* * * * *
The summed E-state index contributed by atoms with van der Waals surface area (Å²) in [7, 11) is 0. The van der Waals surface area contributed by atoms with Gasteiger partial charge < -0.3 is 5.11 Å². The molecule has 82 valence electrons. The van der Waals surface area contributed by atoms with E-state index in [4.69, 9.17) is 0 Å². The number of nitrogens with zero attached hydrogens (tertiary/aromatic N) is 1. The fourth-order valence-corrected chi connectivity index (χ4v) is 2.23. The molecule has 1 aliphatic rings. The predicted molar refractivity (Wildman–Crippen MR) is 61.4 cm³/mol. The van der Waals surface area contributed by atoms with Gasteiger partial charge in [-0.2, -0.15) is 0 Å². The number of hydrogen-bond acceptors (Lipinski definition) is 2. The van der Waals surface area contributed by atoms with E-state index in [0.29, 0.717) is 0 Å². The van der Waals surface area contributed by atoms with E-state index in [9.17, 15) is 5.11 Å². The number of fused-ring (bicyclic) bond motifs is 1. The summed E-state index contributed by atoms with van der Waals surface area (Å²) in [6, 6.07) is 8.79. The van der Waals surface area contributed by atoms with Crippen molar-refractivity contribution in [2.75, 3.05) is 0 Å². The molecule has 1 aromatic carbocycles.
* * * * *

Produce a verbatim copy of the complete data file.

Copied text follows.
The summed E-state index contributed by atoms with van der Waals surface area (Å²) in [7, 11) is 0. The van der Waals surface area contributed by atoms with Gasteiger partial charge < -0.3 is 5.11 Å². The molecule has 82 valence electrons. The van der Waals surface area contributed by atoms with E-state index in [4.69, 9.17) is 0 Å². The number of nitrogens with zero attached hydrogens (tertiary/aromatic N) is 1. The fourth-order valence-corrected chi connectivity index (χ4v) is 2.23. The molecule has 1 aliphatic rings. The predicted molar refractivity (Wildman–Crippen MR) is 61.4 cm³/mol. The van der Waals surface area contributed by atoms with Gasteiger partial charge in [-0.2, -0.15) is 0 Å². The number of hydrogen-bond acceptors (Lipinski definition) is 2. The van der Waals surface area contributed by atoms with E-state index in [0.29, 0.717) is 0 Å². The van der Waals surface area contributed by atoms with E-state index in [9.17, 15) is 5.11 Å². The number of fused-ring (bicyclic) bond motifs is 1. The summed E-state index contributed by atoms with van der Waals surface area (Å²) in [6, 6.07) is 8.79. The van der Waals surface area contributed by atoms with Crippen molar-refractivity contribution in [2.75, 3.05) is 0 Å². The molecule has 1 aromatic carbocycles.